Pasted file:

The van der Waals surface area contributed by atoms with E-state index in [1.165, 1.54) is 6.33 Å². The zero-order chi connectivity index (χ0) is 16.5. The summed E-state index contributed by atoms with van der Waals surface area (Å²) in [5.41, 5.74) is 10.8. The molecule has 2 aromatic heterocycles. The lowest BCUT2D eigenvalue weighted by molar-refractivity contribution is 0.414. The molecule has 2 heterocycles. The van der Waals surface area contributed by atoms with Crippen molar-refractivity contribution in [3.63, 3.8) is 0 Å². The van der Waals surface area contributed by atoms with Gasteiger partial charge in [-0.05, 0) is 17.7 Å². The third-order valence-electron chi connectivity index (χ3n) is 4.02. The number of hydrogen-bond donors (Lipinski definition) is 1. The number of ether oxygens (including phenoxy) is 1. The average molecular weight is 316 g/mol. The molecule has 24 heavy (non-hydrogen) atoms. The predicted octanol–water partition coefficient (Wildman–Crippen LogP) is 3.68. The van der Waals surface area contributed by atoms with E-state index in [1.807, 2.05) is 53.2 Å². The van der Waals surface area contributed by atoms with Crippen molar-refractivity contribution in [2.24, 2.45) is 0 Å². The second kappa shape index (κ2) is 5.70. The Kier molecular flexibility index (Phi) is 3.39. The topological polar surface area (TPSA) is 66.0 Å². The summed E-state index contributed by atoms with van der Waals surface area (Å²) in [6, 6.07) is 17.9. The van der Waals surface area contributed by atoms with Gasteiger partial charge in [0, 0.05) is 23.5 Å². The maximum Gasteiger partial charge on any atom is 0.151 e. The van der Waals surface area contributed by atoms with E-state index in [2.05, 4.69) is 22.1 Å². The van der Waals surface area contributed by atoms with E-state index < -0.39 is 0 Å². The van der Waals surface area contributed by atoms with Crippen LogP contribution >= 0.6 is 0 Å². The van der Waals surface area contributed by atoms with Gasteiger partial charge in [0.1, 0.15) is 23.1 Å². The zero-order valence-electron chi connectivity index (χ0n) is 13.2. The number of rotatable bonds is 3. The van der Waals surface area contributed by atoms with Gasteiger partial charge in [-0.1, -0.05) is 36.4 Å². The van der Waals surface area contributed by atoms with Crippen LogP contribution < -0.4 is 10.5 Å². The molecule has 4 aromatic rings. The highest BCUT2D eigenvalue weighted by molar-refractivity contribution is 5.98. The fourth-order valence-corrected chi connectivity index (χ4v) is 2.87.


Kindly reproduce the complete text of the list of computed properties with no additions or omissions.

The van der Waals surface area contributed by atoms with E-state index in [1.165, 1.54) is 6.33 Å². The zero-order chi connectivity index (χ0) is 16.5. The summed E-state index contributed by atoms with van der Waals surface area (Å²) in [5.41, 5.74) is 10.8. The molecule has 2 aromatic heterocycles. The lowest BCUT2D eigenvalue weighted by molar-refractivity contribution is 0.414. The molecule has 2 heterocycles. The van der Waals surface area contributed by atoms with Crippen molar-refractivity contribution in [3.63, 3.8) is 0 Å². The van der Waals surface area contributed by atoms with Gasteiger partial charge in [-0.05, 0) is 17.7 Å². The third-order valence-electron chi connectivity index (χ3n) is 4.02. The number of hydrogen-bond donors (Lipinski definition) is 1. The number of ether oxygens (including phenoxy) is 1. The average molecular weight is 316 g/mol. The molecule has 24 heavy (non-hydrogen) atoms. The predicted octanol–water partition coefficient (Wildman–Crippen LogP) is 3.68. The van der Waals surface area contributed by atoms with E-state index in [1.807, 2.05) is 53.2 Å². The van der Waals surface area contributed by atoms with Crippen molar-refractivity contribution in [2.24, 2.45) is 0 Å². The second kappa shape index (κ2) is 5.70. The Kier molecular flexibility index (Phi) is 3.39. The topological polar surface area (TPSA) is 66.0 Å². The summed E-state index contributed by atoms with van der Waals surface area (Å²) in [6, 6.07) is 17.9. The van der Waals surface area contributed by atoms with Gasteiger partial charge in [0, 0.05) is 23.5 Å². The maximum Gasteiger partial charge on any atom is 0.151 e. The van der Waals surface area contributed by atoms with E-state index in [2.05, 4.69) is 22.1 Å². The van der Waals surface area contributed by atoms with E-state index < -0.39 is 0 Å². The van der Waals surface area contributed by atoms with Crippen LogP contribution >= 0.6 is 0 Å². The van der Waals surface area contributed by atoms with Gasteiger partial charge in [0.1, 0.15) is 23.1 Å². The zero-order valence-electron chi connectivity index (χ0n) is 13.2. The number of rotatable bonds is 3. The van der Waals surface area contributed by atoms with Gasteiger partial charge in [-0.1, -0.05) is 36.4 Å². The van der Waals surface area contributed by atoms with Crippen LogP contribution < -0.4 is 10.5 Å². The molecule has 4 aromatic rings. The highest BCUT2D eigenvalue weighted by molar-refractivity contribution is 5.98. The fourth-order valence-corrected chi connectivity index (χ4v) is 2.87.